- There is a fish without scales, called the Fine-Tooth Squeaker, the has a sharp spine on its back that it uses as a weapon.
- So many dragonflies, as you would expect in a watery spot… we would like to spot a Common Tigertail, a beautifully striped dragonfly that is about 8cm long.
Africa’s Top Geological Sites
Africa’s Top Geological Sites, 35th International Geological Congress Commemorative Volume: This book is really a grand tour of Africa, including 44 places of incredible interest and beauty to visit throughout the continent that are geologically significant. This is a serious book of the geological kind, not to mention it looks perfect on the coffee table. Each site is presented with beautiful photographs and maps and diagrams to explain the geology, geomorphology as well as the archaeology, cultural heritage and myths of the site. There are boxes with interesting snippets for example, pioneering scientists from the site or special artefacts, specific to the site.
While I was wondering how we could include this book in our homeschool our kids spotted it on the coffee table and there really is something in it for everyone… the fossil lover poured over the fossil pages, the map lover spent time exploring the geological maps, which are very different to the more typical political or relief maps that we usually use. Our traveller has created a list of places that we have to visit, from Table Mountain to Augrabies Falls, the Pilansberg to Victoria Falls, not to mention the Okavango Delta and of course Kilimanjaro. This book is an asset to real and virtual travellers, there is nothing like knowing the details behind the places that you visit. It is packed with details and there is something for every level of explorer to look at and discover.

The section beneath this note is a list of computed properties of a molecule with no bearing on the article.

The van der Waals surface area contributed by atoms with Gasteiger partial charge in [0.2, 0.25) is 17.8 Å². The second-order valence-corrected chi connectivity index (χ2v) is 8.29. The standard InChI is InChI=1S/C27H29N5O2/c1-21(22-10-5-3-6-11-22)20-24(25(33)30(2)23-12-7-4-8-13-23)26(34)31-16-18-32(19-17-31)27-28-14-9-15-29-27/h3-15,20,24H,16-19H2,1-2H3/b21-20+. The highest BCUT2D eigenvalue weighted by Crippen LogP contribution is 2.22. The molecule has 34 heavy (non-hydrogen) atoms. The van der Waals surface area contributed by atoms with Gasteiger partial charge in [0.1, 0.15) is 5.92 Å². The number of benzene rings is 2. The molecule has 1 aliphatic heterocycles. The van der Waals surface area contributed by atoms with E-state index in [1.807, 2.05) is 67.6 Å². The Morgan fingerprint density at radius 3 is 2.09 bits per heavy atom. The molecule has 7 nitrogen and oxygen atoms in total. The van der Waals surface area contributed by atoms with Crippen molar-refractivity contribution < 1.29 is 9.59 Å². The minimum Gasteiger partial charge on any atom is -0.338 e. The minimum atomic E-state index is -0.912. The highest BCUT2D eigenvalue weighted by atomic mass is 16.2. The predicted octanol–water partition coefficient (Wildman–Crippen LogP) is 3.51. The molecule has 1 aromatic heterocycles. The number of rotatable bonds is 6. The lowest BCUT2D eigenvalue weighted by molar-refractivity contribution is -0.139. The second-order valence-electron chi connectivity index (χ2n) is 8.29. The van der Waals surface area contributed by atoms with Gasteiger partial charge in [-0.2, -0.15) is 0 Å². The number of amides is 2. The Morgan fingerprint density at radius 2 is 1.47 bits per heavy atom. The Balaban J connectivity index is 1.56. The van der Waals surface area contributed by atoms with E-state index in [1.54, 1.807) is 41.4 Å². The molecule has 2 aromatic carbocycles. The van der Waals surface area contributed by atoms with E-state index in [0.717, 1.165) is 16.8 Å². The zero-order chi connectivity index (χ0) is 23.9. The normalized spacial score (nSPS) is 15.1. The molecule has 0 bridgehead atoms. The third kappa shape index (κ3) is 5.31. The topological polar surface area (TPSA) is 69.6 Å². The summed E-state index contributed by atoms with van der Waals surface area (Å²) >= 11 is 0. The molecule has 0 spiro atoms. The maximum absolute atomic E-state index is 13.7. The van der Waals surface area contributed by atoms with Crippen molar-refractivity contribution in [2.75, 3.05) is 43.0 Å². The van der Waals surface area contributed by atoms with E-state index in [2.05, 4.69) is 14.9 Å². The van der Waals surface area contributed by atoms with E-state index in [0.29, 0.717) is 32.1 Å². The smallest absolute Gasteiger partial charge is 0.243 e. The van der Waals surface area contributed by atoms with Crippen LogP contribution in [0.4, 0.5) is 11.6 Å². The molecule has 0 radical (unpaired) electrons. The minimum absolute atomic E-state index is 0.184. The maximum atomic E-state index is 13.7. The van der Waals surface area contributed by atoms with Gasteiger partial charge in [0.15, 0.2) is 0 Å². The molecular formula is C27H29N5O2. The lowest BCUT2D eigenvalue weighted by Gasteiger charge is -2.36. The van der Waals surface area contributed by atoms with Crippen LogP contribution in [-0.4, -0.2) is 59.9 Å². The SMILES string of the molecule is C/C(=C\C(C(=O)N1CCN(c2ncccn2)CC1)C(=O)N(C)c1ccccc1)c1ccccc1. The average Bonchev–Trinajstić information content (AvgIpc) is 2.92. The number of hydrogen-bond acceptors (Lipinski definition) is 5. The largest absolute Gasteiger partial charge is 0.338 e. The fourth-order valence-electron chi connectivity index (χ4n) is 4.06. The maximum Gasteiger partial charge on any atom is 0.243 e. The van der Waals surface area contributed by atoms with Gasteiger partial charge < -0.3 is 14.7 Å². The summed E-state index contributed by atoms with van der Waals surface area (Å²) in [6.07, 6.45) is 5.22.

The Bedside Ark
The Bedside Ark by David Muirhead and illustrated by Patricia de Villiers: This is a collection of 42 weird and wonderful short articles about animals found in our region. This is the perfect gift book or holiday read for animal lovers… it is packed with information that you won’t find anywhere else. Each animal gets three to four pages, to tell about their folklore, their habitat, their food, their reproduction and of course all their quirks. This makes for several quick reads… and each of them will leave you somewhat astounded. The stories are definitely written for an adult audience, they have a somewhat adult tone to them, so I didn’t read them to my kids directly, but the facts are incredible and make for amazing conversation starters.
This is very much a book that you want to read in company, because you feel compelled to “Did you know…” rather a lot all the way through it. For instance did you know that rock pythons like to nibble on porcupines, that is if they can snatch them at the correct angle and then remain undisturbed during their post dinner nap… while they digest their feast. The Praying Mantis, which is an ambush predator, can remain absolutely still and just rotate its eyes in every direction… to keep its eye on you. And here’s a snippet that I bet you didn’t know… even a lion will back off from a troop of baboons in the day, however at night baboons like to settle securely out of the way… and woe betide anyone that walks beneath a baboon sleeping on a branch, because they can expect a spontaneous and impromptu shower of the the not so pleasant kind. Otherwise did you know that dung beetles roll their ball in a straight line, aligning themselves by the sun in the day and the milky way at night… Anyway…look out for this little gem it is packed with great stories!!!
We would like to thank the publishers Struik Nature and Penguin Random House South Africa who supplied us with the books for review purposes. This was not a sponsored post and all opinions are as usual my own.